Date of Completion
Prof. Sebastian Wogenstein, Prof. Anke Finger
Field of Study
Literatures, Cultures & Languages
Master of Arts
The name Franz Kafka (1883-1924) brings with it many attached meanings and connotations, pointing towards his enigmatic writing style and stressful, at times chaotic, life. A writer of the stature of Kafka remains of vital interest to both literary scholars and more general readers, even though his stories began appearing over 100 years ago. Much like the situation in which Kafka found himself writing in, readers today experience that inevitable striving forward which the world cannot seem to grasp or comprehend. Kafka’s adult life, set in early twentieth century Europe, was one marked by profound technological and social change. An age characterized by the emergence of the radio, the airplane, the automobile, and shortly thereafter, the film. A century later, the pace of technological change seems to be unfathomably rapid, with all information now at the touch of a fingertip through the internet, and phones which seem to have come straight out of a science-fiction movie. For the very same reason Kafka found it necessary to write during his time, we find him necessary to read today. The self, and self-identity, are malleable, ever-changing concepts, in which contextual and environmental forces play a large role. The objects of Kafka’s literary attention remain pertinent for the modern self in 1912 as they do today, with the focus turning toward the alienating qualities of modern life, the increasingly labyrinth-like machinery of the modern state, and changing expectations of family, and societal, roles and responsibilities.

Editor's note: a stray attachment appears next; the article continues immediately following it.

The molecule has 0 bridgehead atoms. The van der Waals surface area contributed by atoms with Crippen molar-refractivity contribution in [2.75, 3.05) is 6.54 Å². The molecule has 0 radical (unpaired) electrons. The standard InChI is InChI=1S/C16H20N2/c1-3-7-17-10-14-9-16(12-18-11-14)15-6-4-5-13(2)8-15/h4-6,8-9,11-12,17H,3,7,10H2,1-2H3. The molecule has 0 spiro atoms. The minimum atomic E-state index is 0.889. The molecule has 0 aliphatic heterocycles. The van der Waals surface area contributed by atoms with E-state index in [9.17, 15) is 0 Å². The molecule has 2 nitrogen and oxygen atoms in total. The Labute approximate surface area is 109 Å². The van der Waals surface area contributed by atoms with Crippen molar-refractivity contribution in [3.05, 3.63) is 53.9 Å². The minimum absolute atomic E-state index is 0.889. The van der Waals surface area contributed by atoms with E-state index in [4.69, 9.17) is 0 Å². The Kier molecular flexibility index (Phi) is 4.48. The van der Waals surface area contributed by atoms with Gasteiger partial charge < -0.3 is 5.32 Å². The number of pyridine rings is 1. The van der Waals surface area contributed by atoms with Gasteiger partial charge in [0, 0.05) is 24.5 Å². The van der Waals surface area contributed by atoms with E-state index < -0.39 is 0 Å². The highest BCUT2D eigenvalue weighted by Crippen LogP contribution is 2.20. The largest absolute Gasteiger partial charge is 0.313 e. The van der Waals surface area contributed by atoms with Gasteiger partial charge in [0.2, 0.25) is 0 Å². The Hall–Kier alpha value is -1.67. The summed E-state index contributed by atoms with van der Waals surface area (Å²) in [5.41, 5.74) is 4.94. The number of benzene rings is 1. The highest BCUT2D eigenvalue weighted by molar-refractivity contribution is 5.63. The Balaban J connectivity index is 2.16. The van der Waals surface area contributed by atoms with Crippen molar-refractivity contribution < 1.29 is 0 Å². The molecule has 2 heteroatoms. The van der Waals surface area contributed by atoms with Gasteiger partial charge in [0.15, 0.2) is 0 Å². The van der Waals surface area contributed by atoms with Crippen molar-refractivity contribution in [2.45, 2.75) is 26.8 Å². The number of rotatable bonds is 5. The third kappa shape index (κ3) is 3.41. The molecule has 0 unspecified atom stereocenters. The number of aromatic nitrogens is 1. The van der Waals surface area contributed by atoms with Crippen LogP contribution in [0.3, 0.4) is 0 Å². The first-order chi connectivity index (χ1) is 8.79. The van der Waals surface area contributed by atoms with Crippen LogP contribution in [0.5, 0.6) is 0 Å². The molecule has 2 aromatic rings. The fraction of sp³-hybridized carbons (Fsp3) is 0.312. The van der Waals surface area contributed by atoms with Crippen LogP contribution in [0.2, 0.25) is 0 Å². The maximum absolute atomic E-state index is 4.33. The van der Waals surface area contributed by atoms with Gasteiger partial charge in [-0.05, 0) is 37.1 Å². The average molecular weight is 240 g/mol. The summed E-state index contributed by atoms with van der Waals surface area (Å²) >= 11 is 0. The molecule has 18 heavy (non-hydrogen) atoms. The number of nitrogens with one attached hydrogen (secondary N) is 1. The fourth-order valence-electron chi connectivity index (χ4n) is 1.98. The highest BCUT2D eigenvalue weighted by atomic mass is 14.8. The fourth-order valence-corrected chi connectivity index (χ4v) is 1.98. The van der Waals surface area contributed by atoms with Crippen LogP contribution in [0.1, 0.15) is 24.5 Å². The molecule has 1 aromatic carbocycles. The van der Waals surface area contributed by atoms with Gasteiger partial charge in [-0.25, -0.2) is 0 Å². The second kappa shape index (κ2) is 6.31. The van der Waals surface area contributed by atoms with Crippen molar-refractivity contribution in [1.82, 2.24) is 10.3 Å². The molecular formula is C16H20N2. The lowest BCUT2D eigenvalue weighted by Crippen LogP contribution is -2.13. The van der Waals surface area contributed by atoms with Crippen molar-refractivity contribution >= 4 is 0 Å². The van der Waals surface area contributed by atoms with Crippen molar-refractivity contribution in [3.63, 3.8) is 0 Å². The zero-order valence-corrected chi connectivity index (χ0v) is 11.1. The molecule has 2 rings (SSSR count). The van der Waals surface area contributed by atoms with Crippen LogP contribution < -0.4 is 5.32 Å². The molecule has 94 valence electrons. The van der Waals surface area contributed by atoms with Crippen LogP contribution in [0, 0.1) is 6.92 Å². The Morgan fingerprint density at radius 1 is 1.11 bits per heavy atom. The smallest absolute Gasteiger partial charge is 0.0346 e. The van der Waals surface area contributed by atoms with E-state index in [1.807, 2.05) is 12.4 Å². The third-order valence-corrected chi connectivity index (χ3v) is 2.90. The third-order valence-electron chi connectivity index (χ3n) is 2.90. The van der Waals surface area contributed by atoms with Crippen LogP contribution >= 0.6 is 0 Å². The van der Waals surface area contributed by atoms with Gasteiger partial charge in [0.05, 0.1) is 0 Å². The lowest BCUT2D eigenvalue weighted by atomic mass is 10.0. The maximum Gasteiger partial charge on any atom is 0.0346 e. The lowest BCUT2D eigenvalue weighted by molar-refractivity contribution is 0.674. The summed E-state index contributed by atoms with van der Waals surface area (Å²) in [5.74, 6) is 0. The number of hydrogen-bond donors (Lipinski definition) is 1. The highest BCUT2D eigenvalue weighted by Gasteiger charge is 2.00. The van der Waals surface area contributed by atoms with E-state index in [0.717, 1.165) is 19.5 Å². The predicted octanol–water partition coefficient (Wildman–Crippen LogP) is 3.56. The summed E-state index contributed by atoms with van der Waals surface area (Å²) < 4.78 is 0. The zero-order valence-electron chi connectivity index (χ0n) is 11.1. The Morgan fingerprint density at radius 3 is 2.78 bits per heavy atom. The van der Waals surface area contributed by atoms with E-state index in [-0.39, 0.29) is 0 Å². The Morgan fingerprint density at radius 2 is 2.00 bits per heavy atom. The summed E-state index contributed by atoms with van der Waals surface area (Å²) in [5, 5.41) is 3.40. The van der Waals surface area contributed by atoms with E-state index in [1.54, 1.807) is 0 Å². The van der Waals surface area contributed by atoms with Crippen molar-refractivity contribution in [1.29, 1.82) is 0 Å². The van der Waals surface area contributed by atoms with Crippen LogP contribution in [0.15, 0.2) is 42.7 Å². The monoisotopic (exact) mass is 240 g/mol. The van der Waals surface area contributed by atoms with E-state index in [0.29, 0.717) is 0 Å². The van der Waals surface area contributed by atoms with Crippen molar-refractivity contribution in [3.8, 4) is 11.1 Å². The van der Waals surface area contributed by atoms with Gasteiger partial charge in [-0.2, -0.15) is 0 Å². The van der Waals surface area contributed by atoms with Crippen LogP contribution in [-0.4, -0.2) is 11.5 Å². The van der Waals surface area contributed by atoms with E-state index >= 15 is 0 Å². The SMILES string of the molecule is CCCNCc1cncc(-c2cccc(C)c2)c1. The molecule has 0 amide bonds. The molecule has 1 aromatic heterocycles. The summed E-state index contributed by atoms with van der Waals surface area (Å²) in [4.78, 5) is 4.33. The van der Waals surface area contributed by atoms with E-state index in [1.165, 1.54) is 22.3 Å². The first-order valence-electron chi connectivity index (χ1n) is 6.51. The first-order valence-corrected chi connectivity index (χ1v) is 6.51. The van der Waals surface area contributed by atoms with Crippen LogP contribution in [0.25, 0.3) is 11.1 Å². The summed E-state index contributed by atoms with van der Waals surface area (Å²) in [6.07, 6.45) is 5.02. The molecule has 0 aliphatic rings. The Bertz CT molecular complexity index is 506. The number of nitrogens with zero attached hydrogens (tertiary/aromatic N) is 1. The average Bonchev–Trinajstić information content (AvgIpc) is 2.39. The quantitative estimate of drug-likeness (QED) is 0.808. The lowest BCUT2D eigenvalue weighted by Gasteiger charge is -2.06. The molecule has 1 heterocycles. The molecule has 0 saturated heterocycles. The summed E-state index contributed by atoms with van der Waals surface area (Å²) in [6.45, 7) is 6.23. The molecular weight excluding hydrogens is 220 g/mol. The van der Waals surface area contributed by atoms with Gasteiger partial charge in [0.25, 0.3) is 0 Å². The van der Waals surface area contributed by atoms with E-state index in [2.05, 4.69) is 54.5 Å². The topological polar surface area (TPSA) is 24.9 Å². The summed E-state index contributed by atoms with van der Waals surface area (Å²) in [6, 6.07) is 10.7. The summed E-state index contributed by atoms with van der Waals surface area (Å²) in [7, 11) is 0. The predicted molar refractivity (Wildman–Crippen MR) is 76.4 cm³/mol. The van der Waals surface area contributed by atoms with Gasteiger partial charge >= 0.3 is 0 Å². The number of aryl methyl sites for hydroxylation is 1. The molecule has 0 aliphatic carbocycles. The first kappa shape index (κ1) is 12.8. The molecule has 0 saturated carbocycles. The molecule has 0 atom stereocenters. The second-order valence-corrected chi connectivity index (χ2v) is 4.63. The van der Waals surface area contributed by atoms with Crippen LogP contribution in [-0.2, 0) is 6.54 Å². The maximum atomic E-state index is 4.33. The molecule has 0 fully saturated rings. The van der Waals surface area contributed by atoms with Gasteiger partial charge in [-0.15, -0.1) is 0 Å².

Korb, Trevor, "Interpreting Kafka: Literary and Philosophical Perspectives" (2014). Master's Theses. 575.
Prof. Katharina von Hammerstein